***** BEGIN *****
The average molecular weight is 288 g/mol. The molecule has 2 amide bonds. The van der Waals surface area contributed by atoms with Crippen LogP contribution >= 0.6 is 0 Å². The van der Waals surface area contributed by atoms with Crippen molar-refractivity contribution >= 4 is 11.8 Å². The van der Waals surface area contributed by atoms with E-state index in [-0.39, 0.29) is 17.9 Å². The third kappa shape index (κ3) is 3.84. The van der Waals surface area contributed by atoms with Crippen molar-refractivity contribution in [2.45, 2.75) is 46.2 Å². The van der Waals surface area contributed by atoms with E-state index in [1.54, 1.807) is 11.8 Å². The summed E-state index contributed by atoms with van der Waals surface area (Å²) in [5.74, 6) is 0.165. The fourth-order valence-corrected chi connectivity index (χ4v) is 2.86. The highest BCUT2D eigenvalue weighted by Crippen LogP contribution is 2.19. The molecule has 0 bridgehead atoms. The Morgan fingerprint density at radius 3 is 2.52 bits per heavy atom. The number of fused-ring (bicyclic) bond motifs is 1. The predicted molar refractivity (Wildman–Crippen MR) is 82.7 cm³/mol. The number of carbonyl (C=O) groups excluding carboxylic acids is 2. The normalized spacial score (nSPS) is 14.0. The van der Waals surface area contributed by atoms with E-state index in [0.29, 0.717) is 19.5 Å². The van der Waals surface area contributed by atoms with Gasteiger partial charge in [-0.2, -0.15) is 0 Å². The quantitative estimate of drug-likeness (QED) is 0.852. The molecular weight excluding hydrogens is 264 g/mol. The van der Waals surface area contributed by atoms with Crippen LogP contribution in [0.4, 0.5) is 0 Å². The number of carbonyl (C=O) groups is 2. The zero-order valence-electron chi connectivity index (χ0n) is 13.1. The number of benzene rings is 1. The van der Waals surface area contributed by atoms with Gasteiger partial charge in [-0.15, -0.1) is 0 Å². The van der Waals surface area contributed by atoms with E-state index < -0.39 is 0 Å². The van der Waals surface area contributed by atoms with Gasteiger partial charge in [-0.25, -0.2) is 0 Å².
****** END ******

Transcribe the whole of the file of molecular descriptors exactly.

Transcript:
The average molecular weight is 288 g/mol. The molecule has 2 amide bonds. The van der Waals surface area contributed by atoms with Crippen LogP contribution >= 0.6 is 0 Å². The van der Waals surface area contributed by atoms with Crippen molar-refractivity contribution >= 4 is 11.8 Å². The van der Waals surface area contributed by atoms with E-state index in [-0.39, 0.29) is 17.9 Å². The third kappa shape index (κ3) is 3.84. The van der Waals surface area contributed by atoms with Crippen molar-refractivity contribution in [2.45, 2.75) is 46.2 Å². The van der Waals surface area contributed by atoms with E-state index in [1.54, 1.807) is 11.8 Å². The summed E-state index contributed by atoms with van der Waals surface area (Å²) in [5.74, 6) is 0.165. The fourth-order valence-corrected chi connectivity index (χ4v) is 2.86. The highest BCUT2D eigenvalue weighted by Crippen LogP contribution is 2.19. The molecule has 0 bridgehead atoms. The Morgan fingerprint density at radius 3 is 2.52 bits per heavy atom. The number of fused-ring (bicyclic) bond motifs is 1. The predicted molar refractivity (Wildman–Crippen MR) is 82.7 cm³/mol. The number of carbonyl (C=O) groups excluding carboxylic acids is 2. The normalized spacial score (nSPS) is 14.0. The van der Waals surface area contributed by atoms with E-state index in [0.29, 0.717) is 19.5 Å². The van der Waals surface area contributed by atoms with Gasteiger partial charge in [-0.2, -0.15) is 0 Å². The quantitative estimate of drug-likeness (QED) is 0.852. The molecular weight excluding hydrogens is 264 g/mol. The van der Waals surface area contributed by atoms with Crippen LogP contribution in [0.4, 0.5) is 0 Å². The number of carbonyl (C=O) groups is 2. The zero-order valence-electron chi connectivity index (χ0n) is 13.1. The number of benzene rings is 1. The van der Waals surface area contributed by atoms with Gasteiger partial charge in [-0.15, -0.1) is 0 Å². The van der Waals surface area contributed by atoms with E-state index < -0.39 is 0 Å². The van der Waals surface area contributed by atoms with Gasteiger partial charge in [-0.25, -0.2) is 0 Å².